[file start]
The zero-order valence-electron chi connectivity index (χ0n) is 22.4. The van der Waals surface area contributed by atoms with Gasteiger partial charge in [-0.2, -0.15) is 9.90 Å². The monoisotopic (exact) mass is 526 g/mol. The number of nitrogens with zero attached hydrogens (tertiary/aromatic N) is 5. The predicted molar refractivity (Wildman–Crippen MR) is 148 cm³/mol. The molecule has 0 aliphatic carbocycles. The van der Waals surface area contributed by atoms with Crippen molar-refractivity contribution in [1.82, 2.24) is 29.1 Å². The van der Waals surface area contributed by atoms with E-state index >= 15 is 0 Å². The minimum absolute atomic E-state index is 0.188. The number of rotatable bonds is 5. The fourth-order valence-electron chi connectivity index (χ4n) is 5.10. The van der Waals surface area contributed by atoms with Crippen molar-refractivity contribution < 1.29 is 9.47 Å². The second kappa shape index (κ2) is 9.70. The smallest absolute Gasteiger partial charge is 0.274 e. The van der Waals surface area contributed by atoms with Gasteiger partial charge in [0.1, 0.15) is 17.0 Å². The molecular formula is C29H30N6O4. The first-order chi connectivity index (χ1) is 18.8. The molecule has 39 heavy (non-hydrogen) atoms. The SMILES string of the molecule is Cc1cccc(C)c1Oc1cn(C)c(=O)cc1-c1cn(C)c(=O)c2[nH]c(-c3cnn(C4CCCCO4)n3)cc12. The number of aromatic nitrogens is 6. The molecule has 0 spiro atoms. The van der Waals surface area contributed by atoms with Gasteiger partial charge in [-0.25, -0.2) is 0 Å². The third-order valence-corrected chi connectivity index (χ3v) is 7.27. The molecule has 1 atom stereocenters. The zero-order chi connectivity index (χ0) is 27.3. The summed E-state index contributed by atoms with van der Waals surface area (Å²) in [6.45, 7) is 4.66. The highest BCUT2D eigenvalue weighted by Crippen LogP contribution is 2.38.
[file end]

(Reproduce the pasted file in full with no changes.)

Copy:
The zero-order valence-electron chi connectivity index (χ0n) is 22.4. The van der Waals surface area contributed by atoms with Gasteiger partial charge in [-0.2, -0.15) is 9.90 Å². The monoisotopic (exact) mass is 526 g/mol. The number of nitrogens with zero attached hydrogens (tertiary/aromatic N) is 5. The predicted molar refractivity (Wildman–Crippen MR) is 148 cm³/mol. The molecule has 0 aliphatic carbocycles. The van der Waals surface area contributed by atoms with Crippen molar-refractivity contribution in [1.82, 2.24) is 29.1 Å². The van der Waals surface area contributed by atoms with E-state index >= 15 is 0 Å². The minimum absolute atomic E-state index is 0.188. The number of rotatable bonds is 5. The fourth-order valence-electron chi connectivity index (χ4n) is 5.10. The van der Waals surface area contributed by atoms with Crippen molar-refractivity contribution < 1.29 is 9.47 Å². The second kappa shape index (κ2) is 9.70. The smallest absolute Gasteiger partial charge is 0.274 e. The van der Waals surface area contributed by atoms with Gasteiger partial charge in [0.1, 0.15) is 17.0 Å². The molecular formula is C29H30N6O4. The first-order chi connectivity index (χ1) is 18.8. The molecule has 39 heavy (non-hydrogen) atoms. The SMILES string of the molecule is Cc1cccc(C)c1Oc1cn(C)c(=O)cc1-c1cn(C)c(=O)c2[nH]c(-c3cnn(C4CCCCO4)n3)cc12. The number of aromatic nitrogens is 6. The molecule has 0 spiro atoms. The van der Waals surface area contributed by atoms with Gasteiger partial charge in [-0.25, -0.2) is 0 Å². The third-order valence-corrected chi connectivity index (χ3v) is 7.27. The molecule has 1 atom stereocenters. The zero-order chi connectivity index (χ0) is 27.3. The summed E-state index contributed by atoms with van der Waals surface area (Å²) in [6.45, 7) is 4.66. The highest BCUT2D eigenvalue weighted by Crippen LogP contribution is 2.38.